Tags: The instability of the international financial system; new proposals for reform; emergence of crisis; effectiveness of crisis management
[...] Absence makes proper regulation hedge funds is symptomatic of the problems arising from financial globalization, exacerbated by offshore centers. Globalization, democratizing access to formerly restricted to trade between 20 countries and 30 major international financial system, has also weakened the scope of regulation. The hedge funds , albeit weakly regulated, were already mostly installed in offshore centers, which alters significantly strengthening the regulation of these entities may relocate entirely to offshore centers. Subsection 11 - Evolution of international finance : There is no doubt that financial theory is one of the most developed areas of the overall economics. [...]
[...] For the Bank of International Settlements it is the residual debt (sometimes called " remaining debt a concept that covers the entire external debt reaching initial maturity. The World Bank (in its publication Global Development Finance - GDF), the short-term debt includes only external liabilities original maturity of one year, but it includes the official commercial loans to developing countries and communicated by the OECD. Source : Finance & Development, December 2000. During the 90s, short-term loans from international banks to developing countries showed a strong growth until the Asian financial crisis broke out in 1997, as shown in the table below : The expansion of short-term debt in the 90s Another significant financial developments of the 90s was the substantial increase in the share of loans in the private sector, including banks, in total borrowing. [...]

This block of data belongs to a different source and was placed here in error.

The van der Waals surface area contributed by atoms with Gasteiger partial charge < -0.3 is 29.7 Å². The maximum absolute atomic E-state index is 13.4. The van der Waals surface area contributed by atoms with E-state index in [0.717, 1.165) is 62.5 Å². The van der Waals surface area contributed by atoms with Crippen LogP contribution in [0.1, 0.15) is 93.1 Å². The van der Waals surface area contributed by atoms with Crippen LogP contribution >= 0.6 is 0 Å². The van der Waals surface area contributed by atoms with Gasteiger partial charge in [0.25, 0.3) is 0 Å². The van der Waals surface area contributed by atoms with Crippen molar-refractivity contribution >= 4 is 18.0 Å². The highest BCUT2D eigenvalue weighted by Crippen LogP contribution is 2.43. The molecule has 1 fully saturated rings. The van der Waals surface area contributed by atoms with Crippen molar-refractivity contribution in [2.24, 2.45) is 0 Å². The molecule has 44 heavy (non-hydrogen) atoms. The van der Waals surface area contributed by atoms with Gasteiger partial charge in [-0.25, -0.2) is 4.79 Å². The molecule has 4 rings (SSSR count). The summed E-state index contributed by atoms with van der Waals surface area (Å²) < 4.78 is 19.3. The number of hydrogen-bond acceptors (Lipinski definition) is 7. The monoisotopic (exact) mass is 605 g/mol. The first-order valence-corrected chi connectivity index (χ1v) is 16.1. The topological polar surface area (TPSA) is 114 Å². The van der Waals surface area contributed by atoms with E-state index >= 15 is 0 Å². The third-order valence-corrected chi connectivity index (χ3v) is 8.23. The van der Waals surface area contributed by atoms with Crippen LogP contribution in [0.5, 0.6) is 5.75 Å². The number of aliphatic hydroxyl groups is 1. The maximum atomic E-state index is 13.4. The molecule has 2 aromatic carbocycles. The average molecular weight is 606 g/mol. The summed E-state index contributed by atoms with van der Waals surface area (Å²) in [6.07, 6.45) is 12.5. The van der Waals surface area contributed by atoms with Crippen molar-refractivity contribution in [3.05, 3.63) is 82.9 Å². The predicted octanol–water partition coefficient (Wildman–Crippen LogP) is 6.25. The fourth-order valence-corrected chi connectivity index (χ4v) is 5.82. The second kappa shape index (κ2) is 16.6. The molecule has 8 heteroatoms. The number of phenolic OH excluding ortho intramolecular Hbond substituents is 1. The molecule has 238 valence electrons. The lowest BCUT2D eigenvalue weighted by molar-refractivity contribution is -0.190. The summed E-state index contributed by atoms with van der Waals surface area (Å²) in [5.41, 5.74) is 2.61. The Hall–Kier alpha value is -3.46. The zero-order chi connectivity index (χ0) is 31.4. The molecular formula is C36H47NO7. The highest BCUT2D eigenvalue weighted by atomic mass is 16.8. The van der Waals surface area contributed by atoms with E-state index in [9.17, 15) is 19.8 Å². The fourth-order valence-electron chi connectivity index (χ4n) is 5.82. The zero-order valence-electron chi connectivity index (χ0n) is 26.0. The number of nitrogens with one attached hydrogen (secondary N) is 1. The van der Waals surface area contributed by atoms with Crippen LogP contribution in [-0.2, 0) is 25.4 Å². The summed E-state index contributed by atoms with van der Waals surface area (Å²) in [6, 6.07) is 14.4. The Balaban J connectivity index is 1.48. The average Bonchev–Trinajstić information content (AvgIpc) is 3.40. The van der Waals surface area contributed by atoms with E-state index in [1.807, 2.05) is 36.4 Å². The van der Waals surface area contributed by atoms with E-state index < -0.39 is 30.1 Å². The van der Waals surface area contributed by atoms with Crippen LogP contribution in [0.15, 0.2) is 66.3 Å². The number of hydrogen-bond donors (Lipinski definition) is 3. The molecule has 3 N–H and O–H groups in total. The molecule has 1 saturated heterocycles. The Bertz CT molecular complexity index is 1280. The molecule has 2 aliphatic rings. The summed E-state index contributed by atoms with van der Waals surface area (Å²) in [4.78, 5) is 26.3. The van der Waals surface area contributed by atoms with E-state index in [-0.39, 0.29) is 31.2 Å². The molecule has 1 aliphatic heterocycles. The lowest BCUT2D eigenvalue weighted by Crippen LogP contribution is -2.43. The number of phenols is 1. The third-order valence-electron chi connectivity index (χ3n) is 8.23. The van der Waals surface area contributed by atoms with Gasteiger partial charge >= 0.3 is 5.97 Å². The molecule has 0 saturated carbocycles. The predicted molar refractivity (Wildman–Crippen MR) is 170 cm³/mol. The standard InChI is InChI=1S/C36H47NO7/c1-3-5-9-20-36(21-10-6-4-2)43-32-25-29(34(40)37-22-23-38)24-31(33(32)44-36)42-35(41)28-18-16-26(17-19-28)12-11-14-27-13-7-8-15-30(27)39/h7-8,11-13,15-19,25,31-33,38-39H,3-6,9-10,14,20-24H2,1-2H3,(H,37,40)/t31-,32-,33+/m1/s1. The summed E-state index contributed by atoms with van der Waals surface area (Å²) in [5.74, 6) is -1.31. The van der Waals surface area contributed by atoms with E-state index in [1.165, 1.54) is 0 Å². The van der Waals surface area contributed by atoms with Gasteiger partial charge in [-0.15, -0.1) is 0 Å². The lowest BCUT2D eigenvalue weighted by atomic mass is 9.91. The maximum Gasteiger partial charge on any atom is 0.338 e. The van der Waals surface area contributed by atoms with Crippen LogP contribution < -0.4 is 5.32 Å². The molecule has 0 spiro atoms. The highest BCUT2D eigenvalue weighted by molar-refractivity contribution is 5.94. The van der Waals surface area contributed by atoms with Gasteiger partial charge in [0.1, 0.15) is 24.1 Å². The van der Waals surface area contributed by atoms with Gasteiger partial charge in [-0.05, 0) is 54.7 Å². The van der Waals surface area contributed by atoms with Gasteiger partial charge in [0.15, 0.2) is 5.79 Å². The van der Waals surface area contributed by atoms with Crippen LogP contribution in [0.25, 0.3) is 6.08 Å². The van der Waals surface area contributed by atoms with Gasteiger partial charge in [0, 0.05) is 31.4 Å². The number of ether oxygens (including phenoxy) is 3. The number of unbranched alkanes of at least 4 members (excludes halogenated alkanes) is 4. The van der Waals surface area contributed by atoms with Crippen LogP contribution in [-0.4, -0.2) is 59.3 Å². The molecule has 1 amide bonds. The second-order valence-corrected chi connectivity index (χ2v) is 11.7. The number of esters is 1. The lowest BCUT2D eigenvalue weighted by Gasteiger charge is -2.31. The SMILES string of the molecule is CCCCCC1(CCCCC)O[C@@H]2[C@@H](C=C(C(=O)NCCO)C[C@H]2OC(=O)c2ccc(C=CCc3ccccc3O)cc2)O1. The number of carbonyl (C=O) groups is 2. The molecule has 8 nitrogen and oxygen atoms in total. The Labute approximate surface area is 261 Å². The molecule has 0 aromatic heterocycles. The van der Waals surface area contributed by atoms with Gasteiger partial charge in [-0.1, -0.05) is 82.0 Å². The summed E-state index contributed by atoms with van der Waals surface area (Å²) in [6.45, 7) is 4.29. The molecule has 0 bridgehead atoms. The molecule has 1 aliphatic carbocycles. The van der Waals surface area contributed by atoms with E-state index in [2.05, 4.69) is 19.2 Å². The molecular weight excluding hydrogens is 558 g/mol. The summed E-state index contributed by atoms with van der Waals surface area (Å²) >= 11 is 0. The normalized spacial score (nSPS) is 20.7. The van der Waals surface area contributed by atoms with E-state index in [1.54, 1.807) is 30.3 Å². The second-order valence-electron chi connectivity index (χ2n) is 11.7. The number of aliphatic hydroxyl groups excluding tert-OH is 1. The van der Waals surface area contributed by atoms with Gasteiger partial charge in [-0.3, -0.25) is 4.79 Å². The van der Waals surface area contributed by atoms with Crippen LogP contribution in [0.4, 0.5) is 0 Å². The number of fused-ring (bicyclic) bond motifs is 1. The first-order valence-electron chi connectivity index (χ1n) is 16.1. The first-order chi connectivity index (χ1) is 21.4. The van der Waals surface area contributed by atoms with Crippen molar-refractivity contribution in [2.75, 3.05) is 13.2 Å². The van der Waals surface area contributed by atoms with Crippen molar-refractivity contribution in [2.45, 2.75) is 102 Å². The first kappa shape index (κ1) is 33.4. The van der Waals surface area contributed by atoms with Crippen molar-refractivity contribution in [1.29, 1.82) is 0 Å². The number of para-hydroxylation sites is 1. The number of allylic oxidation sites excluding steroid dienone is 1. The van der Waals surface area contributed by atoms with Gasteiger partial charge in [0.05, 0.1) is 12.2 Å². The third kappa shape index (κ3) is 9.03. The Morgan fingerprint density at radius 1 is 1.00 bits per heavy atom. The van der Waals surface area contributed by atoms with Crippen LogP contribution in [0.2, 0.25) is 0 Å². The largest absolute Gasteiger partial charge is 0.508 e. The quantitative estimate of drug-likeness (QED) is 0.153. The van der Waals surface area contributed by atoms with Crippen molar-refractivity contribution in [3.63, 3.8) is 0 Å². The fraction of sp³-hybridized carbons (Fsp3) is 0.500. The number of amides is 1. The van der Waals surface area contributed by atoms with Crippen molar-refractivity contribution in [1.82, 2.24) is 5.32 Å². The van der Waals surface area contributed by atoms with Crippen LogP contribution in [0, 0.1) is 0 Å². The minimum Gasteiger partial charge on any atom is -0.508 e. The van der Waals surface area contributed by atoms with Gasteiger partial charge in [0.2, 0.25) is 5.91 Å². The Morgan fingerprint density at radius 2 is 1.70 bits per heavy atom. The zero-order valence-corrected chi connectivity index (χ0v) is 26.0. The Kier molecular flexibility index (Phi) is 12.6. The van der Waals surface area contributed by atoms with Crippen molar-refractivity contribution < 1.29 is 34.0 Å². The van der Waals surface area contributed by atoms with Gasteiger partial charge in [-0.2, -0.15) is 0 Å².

[...] Let T : the forward, C : the spot and CP : the carrying cost of the asset representing the cost of financing the assets and cash after transaction costs And T = C + CP Since T is a function of these two courses are supposed to grow together. However, T and C are more fit at the same speed in reality, where the risk of sudden changes in the price of the underlying relationships once established arbitration. On the derivatives markets, the speculation is much easier especially because of leverage inherent in these markets. Indeed, it is enough to stop a ridiculous amount of liquidity called deposit, or pay a small amount relatively insignificant compared to the gains hopes to take a position. [...]
[...] Assumptions : In this case, we are dealing with three dates t = and a single consumption good at each date. The final two dates 1 and 2 are essentially the same as the previous model. To highlight the uncertainty in the credit expansion, it should be assumed that the amount of credit available to be lent to investors, is partially controlled by the central bank. The latter imposes reserve requirements and the amount of assets available to be used as reserves. [...]
[...] Financial capital is therefore considerably. Thus, the off-balance sheet operations, corresponding to taking speculative position, they have exploded in the balance sheets of banks. In addition, there has been a phenomenon of " securitization "of bank assets, which means an increase in the share of marketable securities in the banking jobs. Finally, we noted a significant change in the structure of the bank results, characterized by a significant reduction in current income intermediation in favor of revenue related to market operations and foreign exchange (Plihon, 1999). [...]
using our reader.